The Auditor General has painted a grim picture of financial mismanagement in the country’s 257 municipalities, saying accountability continued to deteriorate while irregular expenditure remained high.
State capture has had, and is still having, a devastating effect on all facets of South African society. In terms of reporting, state capture has taken centre stage. The capture of South Africa’s municipalities, was, still is, perhaps even more devastating. Lucrative municipalities were turned into dysfunctional bankrupt entities as a result of state capture, incompetence, maladministration, greed and simple thievery. This had the effect of decimating towns, businesses and jobs.
Although many of us can shrug off responsibility for the looting of our national assets, we cannot entirely do that where it involves the looting of the environment in which we work and live – at municipal level. It happened right in front of our eyes because we chose not to be involved; because we chose not to know.
MEASURES RECENTLY INTRODUCED BY THE MINISTER OF FINANCE
The Minister of Finance, Mr Tito Mboweni, and the Treasury have recently introduced regulations aimed at arresting corruption and wasteful expenditure. These regulations impact all areas of municipal affairs - business class flights, expensive cars, parties, team building exercises, budget vote dinners, the funding of elections and campaign activities, etc.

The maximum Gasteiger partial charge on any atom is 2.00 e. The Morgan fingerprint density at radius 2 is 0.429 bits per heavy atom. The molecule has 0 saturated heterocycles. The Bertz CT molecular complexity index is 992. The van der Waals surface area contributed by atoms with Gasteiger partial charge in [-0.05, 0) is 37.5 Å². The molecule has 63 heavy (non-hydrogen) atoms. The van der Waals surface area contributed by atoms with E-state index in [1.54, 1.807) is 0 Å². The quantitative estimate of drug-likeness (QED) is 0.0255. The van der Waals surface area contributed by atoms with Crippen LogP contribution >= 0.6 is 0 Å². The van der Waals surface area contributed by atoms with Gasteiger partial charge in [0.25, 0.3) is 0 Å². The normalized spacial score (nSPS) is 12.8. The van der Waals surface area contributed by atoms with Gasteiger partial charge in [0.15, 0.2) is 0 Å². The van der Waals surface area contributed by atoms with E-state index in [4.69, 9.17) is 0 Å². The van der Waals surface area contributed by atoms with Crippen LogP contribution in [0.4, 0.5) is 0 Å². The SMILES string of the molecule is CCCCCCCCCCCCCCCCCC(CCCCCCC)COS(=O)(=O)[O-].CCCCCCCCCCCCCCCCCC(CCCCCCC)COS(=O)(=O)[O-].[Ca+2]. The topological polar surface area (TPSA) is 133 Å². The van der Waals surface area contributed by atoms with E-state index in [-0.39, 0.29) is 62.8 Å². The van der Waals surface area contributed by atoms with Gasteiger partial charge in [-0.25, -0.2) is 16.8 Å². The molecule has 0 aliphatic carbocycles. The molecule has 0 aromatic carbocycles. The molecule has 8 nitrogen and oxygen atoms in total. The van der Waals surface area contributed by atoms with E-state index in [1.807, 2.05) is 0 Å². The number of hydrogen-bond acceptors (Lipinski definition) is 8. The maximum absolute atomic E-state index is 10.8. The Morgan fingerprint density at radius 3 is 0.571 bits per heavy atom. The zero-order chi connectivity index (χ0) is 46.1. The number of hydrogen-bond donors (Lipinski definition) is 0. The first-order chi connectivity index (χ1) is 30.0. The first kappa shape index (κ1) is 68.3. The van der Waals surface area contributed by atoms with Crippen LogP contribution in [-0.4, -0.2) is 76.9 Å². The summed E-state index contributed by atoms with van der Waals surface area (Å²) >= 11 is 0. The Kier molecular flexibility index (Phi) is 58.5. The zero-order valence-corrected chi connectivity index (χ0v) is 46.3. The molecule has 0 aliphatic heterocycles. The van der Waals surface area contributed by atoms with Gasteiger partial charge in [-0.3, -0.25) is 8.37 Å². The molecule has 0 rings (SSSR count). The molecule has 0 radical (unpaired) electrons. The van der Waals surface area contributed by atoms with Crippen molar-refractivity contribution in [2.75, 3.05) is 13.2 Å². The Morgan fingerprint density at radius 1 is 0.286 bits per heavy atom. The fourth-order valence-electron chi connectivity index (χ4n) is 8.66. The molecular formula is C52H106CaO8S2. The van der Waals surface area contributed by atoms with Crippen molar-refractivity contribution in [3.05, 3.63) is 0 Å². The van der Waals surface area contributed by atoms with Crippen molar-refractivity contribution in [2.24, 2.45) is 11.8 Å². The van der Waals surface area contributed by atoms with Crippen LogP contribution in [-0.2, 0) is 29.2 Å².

The regulations highlight the extent to which municipal officials and public representatives have lived large at the expense of the fiscus and the ratepayers and continue to spend public funds on non-priority items.
THESE MEASURES EMPOWER SOCIETY TO HOLD MUNICIPALITIES ACCOUNTABLE
The regulations make it compulsory for every municipality to draw up a cost-containment plan - which has to be displayed on its website - with consequences in the case of non-compliance.
HOWEVER, WITHOUT VIGILANT INVOLVEMENT IT WILL ALL COME TO NOTHING
These actions by Treasury are positive steps in the process of returning municipalities to functionality. However, the citizenry have to play its role in order to ensure that this takes place:
- business (and individuals) have to get involved on an organised and diligent basis;
- cost-containment plans have to be evaluated;
- municipal performances have to be vigilantly monitored;
- poor performance and non-compliance must not be tolerated; and
- where municipalities don’t respond positively where and when compliance is demanded, the Treasury has to be called upon to resolve the issue.
All these actions by Treasury have been implemented to hold municipalities accountable. However, it is only the local community, in particular the business community, that is capable of demanding accountability.
Without a vigilant community the old destructive habits will continue and we will only have ourselves to blame.
This opinion piece is by Gerhard Papenfus, Chief Executive of the National Employers’ Association of South Africa (NEASA). He writes this in his personal capacity.